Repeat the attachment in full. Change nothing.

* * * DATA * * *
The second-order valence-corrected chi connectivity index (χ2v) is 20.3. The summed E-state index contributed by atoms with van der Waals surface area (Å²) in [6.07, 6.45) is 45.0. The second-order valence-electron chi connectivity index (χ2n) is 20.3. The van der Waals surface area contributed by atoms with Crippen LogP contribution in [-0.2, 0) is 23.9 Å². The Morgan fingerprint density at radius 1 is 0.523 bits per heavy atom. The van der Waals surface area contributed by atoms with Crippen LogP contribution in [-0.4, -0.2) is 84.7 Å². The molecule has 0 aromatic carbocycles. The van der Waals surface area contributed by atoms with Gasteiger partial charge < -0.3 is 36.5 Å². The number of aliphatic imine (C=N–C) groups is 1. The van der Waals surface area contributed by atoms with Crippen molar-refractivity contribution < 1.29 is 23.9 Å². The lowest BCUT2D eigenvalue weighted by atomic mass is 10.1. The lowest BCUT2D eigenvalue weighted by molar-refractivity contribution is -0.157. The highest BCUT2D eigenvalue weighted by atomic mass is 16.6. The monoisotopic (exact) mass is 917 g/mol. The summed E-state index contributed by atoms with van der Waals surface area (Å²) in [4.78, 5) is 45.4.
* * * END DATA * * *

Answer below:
The second-order valence-corrected chi connectivity index (χ2v) is 20.3. The summed E-state index contributed by atoms with van der Waals surface area (Å²) in [6.07, 6.45) is 45.0. The second-order valence-electron chi connectivity index (χ2n) is 20.3. The van der Waals surface area contributed by atoms with Crippen LogP contribution in [-0.2, 0) is 23.9 Å². The Morgan fingerprint density at radius 1 is 0.523 bits per heavy atom. The van der Waals surface area contributed by atoms with Crippen LogP contribution in [-0.4, -0.2) is 84.7 Å². The molecule has 0 aromatic carbocycles. The van der Waals surface area contributed by atoms with Gasteiger partial charge < -0.3 is 36.5 Å². The number of aliphatic imine (C=N–C) groups is 1. The van der Waals surface area contributed by atoms with Crippen molar-refractivity contribution < 1.29 is 23.9 Å². The lowest BCUT2D eigenvalue weighted by atomic mass is 10.1. The lowest BCUT2D eigenvalue weighted by molar-refractivity contribution is -0.157. The highest BCUT2D eigenvalue weighted by atomic mass is 16.6. The monoisotopic (exact) mass is 917 g/mol. The summed E-state index contributed by atoms with van der Waals surface area (Å²) in [4.78, 5) is 45.4.